From Interview magazine, in October. She has a new memoir, should be a good read.
[bold is mine, and yes! to whole thing, and especially the last sentence.]
((edit: turns out, at the very bottom, says the interview is from 1976! But book is new.))
SMITH: Exactly, because I was real religious when I was young. I wanted to be a missionary. I was a Jehovah's Witness for a long time and I was always going out to preach. I must have been so pathetic because I was so skinny. I had these Brownie socks. I was real proud of the Brownie logo. I wasn't even a Brownie. I just got them—hot Brownie socks! And this little brown and white checkered dress with smocking. And I'd had scarlet fever and I'd lost most of my hair. I just had little tufts, and my mother was always trying to hide it by putting these huge plaid ribbons on my head. I'd go out every Saturday and take my Watchtowers andAwakes! because I was real serious about it. I had this idea that the coolest thing that could happen to you was talking with God. My father was always talking about God, and I idolized my father, so I'd spend hours trying to have mental telepathy with God.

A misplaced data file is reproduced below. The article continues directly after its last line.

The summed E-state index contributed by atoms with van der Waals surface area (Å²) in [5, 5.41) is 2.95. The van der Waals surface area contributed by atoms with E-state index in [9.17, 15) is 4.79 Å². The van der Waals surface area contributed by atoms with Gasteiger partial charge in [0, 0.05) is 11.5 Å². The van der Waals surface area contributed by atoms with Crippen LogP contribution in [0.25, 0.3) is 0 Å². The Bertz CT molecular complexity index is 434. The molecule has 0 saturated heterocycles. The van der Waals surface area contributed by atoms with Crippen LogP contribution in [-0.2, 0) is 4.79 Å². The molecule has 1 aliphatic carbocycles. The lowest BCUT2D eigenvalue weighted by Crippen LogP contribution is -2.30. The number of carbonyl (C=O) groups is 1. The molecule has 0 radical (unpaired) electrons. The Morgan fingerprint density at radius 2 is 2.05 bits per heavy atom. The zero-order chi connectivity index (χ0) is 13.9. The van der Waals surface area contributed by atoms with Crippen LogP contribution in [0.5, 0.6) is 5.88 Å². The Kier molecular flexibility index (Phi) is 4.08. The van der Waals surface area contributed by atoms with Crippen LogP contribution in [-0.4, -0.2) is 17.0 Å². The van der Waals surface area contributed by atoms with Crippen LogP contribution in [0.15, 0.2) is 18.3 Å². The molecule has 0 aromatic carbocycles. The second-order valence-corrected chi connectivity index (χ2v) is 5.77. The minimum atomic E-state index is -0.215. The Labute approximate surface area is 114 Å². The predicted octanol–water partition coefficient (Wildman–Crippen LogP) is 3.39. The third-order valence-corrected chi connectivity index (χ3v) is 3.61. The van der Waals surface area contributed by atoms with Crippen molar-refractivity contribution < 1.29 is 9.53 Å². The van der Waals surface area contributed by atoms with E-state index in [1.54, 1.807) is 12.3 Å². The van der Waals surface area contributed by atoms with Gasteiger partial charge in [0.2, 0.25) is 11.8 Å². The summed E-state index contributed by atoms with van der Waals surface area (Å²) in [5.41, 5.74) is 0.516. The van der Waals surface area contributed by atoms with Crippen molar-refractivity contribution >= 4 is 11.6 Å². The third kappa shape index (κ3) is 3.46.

FALAISE MCKENDRY: As a stage towards God you could always aim for being President. Rock 'n' roll songs would be better than presidential speeches. What would you do if you woke tomorrow morning and by some mischance you were President of the United States?
SMITH: First thing I'd do would be to abolish organized religion. I'd break up the power of the Mormons in Utah. Then I'd get a Cabinet together. I think I'd make Lenny Kaye, my lead guitar, an ambassador to try and patch up relations with Jamaica, and then have some long talks with Bob Marley and see if we couldn't open up Rastafarianism so that it is not a racial religion because I think it's a great religion. It has dope and rock 'n' roll—what a great religion! I realize that people need something to believe in.
I mean, I always used to seek it from religion and then it just wasn't satisfying enough, so I moved to art